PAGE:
The events of 1987’s Bates Motel take place 27 years after schizophrenic serial killer Norman Bates is arrested and found guilty by reason of insanity for his crimes. While in the institution, Norman is introduced to a troubled young boy named Alex West (Bud Cort), who murdered his abusive stepfather in a giant tumble dryer and ends up staying in the same institution. Norman takes the lad under his wing until his death 27 years later, coincidentally the same year that Alex is finally allowed out of the institution. According to Norman’s will (how he is deemed of ‘sound mind’ to do so is subject to debate), Alex inherits the Bates Motel and his family home that overlooks it. Alex soon takes over the motel and aims to renovate it back to its former glory. However, he finds the Bates house already illegally inhabited by a spunky runaway girl named Willie (Lori Petty), who worms her way into staying and helping Alex realize his dream of making a go of the motel business. However, not everyone wants the business to succeed, as Alex begins to see the ghost of Mrs. Bates around the place, and calamities begin to happen that threaten the establishment’s livelihood before it can even begin. In what is obviously the first taste of what the “Bates Motel” series would be like, the final third of the film takes a detour as we’re introduced to Alex’s first guest to stay in the motel, an aerobics instructor named Barbara Peters (Kerrie Keane), who claims to be wanting peace and quiet to get some writing done, but in actuality, she aims to slash her wrists in the tub ). At this point, she is visited by a young woman (Khrystyne Haje) who stops her and takes her to a 1950s-themed party happening at the motel (I think), where she is pursued by Tony (Jason Bateman), a young cruiser there, and the two have strong feelings for one another, despite her protestations about their age difference. But there is much more to the events that transpire that night than meets the eye. Richard Rothstein directs this made-for-TV pilot to a series based on Alfred Hitchcock’s Psycho that never followed.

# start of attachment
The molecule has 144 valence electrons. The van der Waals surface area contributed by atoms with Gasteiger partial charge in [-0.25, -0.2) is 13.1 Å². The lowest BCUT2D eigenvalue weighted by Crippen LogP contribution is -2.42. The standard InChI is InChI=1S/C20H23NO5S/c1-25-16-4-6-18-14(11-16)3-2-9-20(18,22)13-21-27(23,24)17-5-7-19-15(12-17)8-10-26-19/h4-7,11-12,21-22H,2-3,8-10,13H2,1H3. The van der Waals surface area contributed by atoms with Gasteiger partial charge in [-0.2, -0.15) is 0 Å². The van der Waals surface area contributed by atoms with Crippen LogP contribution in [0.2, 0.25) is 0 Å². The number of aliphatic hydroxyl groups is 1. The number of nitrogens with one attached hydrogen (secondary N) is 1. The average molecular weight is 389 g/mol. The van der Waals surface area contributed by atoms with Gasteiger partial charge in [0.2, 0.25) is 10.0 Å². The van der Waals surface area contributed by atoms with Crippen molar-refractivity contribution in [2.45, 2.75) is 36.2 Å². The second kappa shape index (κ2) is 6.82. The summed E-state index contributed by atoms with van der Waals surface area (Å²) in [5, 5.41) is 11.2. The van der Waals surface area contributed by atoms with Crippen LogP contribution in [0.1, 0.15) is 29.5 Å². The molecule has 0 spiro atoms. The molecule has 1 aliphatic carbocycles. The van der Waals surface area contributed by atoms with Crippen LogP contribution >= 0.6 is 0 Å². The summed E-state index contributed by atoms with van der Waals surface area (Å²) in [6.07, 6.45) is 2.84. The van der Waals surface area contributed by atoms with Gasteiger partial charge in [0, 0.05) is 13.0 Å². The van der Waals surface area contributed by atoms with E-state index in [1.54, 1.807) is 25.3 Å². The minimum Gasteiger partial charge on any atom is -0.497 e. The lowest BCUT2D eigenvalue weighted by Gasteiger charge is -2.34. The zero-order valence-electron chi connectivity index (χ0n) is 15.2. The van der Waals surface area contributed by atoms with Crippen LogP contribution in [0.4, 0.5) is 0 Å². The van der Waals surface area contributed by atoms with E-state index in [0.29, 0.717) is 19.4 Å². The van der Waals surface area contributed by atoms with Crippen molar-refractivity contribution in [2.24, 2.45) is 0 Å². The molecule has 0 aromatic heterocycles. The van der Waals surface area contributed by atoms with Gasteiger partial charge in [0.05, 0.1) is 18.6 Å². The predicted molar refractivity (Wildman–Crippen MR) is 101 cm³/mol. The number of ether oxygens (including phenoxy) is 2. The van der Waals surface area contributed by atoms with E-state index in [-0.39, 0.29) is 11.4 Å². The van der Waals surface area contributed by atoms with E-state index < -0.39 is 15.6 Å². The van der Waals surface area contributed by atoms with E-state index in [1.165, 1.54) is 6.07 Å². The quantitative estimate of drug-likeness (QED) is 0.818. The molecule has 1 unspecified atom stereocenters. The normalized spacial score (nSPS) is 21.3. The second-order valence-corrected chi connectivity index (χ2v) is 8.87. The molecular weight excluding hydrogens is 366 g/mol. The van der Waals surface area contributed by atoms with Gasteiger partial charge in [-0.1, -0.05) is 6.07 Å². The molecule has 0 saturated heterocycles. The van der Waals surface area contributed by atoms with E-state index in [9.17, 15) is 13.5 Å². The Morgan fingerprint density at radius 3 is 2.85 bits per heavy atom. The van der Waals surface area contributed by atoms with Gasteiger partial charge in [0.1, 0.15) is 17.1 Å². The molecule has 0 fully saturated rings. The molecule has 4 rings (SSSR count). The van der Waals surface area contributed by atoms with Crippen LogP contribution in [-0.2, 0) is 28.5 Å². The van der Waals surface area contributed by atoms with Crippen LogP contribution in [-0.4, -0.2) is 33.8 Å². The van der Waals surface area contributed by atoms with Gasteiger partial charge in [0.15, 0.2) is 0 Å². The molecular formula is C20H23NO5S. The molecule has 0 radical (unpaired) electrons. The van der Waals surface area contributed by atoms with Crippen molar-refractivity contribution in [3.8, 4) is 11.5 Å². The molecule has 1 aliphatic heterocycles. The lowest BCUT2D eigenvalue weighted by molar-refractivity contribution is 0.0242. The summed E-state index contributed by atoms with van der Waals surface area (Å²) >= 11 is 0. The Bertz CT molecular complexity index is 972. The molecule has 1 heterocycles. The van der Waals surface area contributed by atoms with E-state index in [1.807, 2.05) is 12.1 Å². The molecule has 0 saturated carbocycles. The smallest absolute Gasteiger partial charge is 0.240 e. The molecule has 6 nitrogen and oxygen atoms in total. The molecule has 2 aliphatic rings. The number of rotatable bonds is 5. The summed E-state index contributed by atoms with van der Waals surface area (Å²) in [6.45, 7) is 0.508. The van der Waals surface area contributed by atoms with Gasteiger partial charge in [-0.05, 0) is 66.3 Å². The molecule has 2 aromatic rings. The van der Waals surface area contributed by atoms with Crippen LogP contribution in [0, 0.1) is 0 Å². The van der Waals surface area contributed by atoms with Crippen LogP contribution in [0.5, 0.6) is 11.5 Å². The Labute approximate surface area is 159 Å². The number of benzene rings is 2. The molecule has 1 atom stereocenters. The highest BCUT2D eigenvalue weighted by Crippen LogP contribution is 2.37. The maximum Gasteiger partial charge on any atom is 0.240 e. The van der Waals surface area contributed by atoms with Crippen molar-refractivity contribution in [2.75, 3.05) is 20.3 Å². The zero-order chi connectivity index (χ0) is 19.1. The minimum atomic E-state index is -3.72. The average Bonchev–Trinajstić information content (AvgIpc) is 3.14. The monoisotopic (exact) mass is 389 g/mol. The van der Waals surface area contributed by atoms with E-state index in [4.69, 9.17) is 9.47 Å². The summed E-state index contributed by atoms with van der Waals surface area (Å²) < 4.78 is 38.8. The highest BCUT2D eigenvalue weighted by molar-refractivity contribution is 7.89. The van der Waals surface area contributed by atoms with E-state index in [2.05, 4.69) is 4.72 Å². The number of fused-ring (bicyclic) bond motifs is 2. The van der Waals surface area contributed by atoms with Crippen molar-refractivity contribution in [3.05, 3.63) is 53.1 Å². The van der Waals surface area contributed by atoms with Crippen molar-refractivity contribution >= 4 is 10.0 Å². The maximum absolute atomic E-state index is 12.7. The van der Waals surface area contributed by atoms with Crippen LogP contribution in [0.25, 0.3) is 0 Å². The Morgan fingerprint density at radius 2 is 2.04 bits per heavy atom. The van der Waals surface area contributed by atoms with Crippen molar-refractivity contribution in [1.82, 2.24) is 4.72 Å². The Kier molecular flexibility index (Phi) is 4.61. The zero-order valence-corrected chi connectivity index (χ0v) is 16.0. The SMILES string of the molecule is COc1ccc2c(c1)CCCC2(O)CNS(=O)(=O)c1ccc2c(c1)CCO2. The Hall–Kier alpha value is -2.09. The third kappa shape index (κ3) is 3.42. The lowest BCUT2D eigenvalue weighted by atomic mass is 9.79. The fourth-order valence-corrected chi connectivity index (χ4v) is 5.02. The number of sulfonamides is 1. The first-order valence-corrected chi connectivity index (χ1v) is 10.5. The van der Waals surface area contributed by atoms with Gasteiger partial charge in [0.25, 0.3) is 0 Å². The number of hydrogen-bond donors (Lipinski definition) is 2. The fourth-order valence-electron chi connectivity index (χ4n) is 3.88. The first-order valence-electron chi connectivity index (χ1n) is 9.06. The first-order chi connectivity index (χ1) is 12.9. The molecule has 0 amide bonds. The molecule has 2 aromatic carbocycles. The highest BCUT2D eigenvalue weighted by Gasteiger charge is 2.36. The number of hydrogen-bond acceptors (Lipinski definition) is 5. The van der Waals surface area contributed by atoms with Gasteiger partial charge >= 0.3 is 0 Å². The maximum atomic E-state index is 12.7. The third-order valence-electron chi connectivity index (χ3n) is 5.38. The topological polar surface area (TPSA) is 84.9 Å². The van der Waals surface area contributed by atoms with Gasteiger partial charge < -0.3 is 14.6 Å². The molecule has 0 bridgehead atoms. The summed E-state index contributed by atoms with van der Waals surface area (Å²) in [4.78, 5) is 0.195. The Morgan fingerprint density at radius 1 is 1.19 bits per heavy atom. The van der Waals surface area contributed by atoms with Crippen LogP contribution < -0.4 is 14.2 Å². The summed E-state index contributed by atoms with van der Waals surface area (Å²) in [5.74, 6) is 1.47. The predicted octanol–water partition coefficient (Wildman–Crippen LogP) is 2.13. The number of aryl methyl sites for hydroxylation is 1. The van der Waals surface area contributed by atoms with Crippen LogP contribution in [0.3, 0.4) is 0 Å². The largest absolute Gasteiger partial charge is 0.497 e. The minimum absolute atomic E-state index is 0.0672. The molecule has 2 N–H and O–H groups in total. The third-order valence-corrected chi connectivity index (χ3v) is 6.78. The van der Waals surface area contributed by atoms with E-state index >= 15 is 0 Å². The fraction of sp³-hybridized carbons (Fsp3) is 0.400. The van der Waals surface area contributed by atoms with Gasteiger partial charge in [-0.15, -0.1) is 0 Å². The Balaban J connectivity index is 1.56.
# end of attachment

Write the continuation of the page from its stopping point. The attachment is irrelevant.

Psycho IV: The Beginning is the fourth and final film in Universal’s Psycho franchise, and the last to portray Anthony Perkins in his most famous of roles. It’s the first of the series not to be released theatrically, debuting on the premium cable channel Showtime in 1990. This film is a sequel in theory, as it does take a step forward in showing Norman Bates trying to live the semblance of a normal life today, finally in a relationship with a woman, with a baby on the way. Trouble is, Norman does not want a baby, thinking that being a homicidal maniac is a genetic trait that passes on from generation to generation, and he wants his mother’s psychopathic tendencies to end with him.
On this night, Norman is listening to a late-night radio program about why sons kill their mothers, and after hearing what the doctors have to say about it, Norman ends up calling the show to tell how it really went down for him. Under the pseudonym of ‘Ed’, Norman relates the tale of his adolescence, and how his mother Norma’s severe mood swings, psychological abuse, and sexual repression drove him to commit murder, including his own mother.
Although much talked about in the previous films, Psycho IV: The Beginning is the first to show a living Norma Bates (Olivia Hussey), and to give is a first-hand viewing of how bizarre an upbringing a young Norman (Henry Thomas) would have, resulting in an overwhelming feeling of guilt in his actions that he didn’t have the maturity or mental balance to keep a grip on. In addition to Norma’s stamping out of her son’s masculinity and sexuality, there is also an element of Norman becoming a bit of a surrogate for male companionship in her life in between finding a suitable partner, though never physically consummated between mother and son. Mick Garris directs from a screenplay from Psycho screenwriter Joseph Stefano.